Alas, there is no magic word or step-by-step guide that will work for everyone, every time.

However…there are several battle-tested potty training approaches that we’ll break down for you in this guide. Once you know what you’re working with, it’ll be easy to cherry-pick the best bits and create a bespoke method that will work for you and your family.

POTTY TRAINING READINESS

Many parents will find themselves introducing the concept of bathroom breaks when their kiddo is between 18 and 30 months old, but that doesn’t mean you should go out of your way to start on the younger side. You could strain the relationship between you and your child by pushing her too far from her comfort zone too soon!

Good luck! Remember when you’re child is ready to be potty trained it will be simple! 

Below you will find a few videos to guide you through potty training. Enjoy!

Here is a potty training readiness checklist for you so that you know with confidence when your child is ready for potty training.

FEEL FREE TO PRINT IT UP FOR YOUR CONVENIENCE!

THE ULTIMATE GUIDE TO POTTY TRAININGTHE ULTIMATE GUIDE TO POTTY TRAININGTHE ULTIMATE GUIDE TO POTTY TRAINING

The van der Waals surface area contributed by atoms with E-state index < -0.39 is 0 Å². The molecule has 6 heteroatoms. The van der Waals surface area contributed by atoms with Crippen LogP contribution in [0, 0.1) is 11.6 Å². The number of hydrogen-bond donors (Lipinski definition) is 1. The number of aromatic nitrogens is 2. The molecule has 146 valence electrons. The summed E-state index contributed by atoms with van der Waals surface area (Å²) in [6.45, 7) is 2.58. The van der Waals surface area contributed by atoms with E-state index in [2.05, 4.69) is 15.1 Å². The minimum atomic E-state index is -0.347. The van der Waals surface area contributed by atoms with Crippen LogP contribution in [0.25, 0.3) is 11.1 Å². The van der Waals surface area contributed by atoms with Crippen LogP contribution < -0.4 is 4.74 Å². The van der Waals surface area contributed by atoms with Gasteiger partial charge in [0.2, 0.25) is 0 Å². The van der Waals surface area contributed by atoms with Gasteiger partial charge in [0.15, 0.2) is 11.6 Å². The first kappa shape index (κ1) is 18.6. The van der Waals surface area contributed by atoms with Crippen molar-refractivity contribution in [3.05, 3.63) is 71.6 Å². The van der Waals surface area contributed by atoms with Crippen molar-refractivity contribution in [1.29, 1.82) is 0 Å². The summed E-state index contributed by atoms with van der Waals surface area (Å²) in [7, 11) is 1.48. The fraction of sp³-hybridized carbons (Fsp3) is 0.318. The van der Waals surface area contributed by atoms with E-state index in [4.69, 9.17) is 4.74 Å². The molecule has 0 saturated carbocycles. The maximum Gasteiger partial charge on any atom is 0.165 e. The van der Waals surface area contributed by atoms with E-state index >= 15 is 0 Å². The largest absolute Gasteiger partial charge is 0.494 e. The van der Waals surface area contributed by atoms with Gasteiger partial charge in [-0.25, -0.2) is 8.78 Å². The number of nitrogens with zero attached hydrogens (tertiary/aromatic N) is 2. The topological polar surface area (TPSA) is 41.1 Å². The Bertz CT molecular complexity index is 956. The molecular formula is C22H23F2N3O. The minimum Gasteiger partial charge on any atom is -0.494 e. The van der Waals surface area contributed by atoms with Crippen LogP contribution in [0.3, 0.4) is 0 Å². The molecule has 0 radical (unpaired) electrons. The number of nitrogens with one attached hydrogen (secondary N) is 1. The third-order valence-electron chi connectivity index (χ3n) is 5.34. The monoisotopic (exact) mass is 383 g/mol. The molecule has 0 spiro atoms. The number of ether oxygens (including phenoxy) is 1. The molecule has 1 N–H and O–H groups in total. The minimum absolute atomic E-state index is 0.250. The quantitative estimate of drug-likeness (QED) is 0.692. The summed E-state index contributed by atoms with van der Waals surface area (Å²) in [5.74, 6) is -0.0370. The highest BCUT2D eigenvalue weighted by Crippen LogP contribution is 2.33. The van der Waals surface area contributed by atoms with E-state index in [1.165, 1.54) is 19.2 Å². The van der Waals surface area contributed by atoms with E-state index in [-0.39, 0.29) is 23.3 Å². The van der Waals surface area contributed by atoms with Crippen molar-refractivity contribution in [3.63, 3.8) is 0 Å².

THE ULTIMATE GUIDE TO POTTY TRAININGTHE ULTIMATE GUIDE TO POTTY TRAININGTHE ULTIMATE GUIDE TO POTTY TRAINING

 

 

 

 

 

PREPARING FOR POTTY TRAINING   

CHOOSING YOUR APPROACH

THE NO-NONSENSE 3-DAYS AND DONE APPROACH

EARLY POTTY TRAINING

Click here to read the original article with much more information!

STEM Education – It’s Never Too Early

STEM Education – It’s Never Too Early

STEM EducationWhat is STEM?

STEM is an acronym for SCIENCE, TECHNOLOGY, ENGINEERING AND MATH. The STEM approach to teaching and learning integrates the curriculum content with skills of science, technology, engineering and math.

Many parents ask us what age we think it is appropriate to start teaching STEM to children. At A Children’s Carousel, we believe that it is never too early to start STEM education. Reasons are STEM Educationmany – a few being that

  • Young learners are naturally curious and questioning.
  • Early learners are natural scientists.
  • STEM education sparks a child’s interest in science, technology and math.
  • Foundations of scientific learning are inquiry and exploration; both are elements of STEM.
  • STEM encourages developmentally appropriate instruction as children explore the world around them.

STEM Education

For young children, we focus on STEM through EXPLORATION, PLAY, AND BUILDING CURIOSITY ABOUT THE NATURAL WORLD AND THE WAY THINGS WORK. For example, children learn about technology by exploring tools or simple machines and investigating how they work. These can be items they use every day like a pair of scissors, observing the wheels of a car, exploring at the park, watching a sunrise or by swimming in the ocean.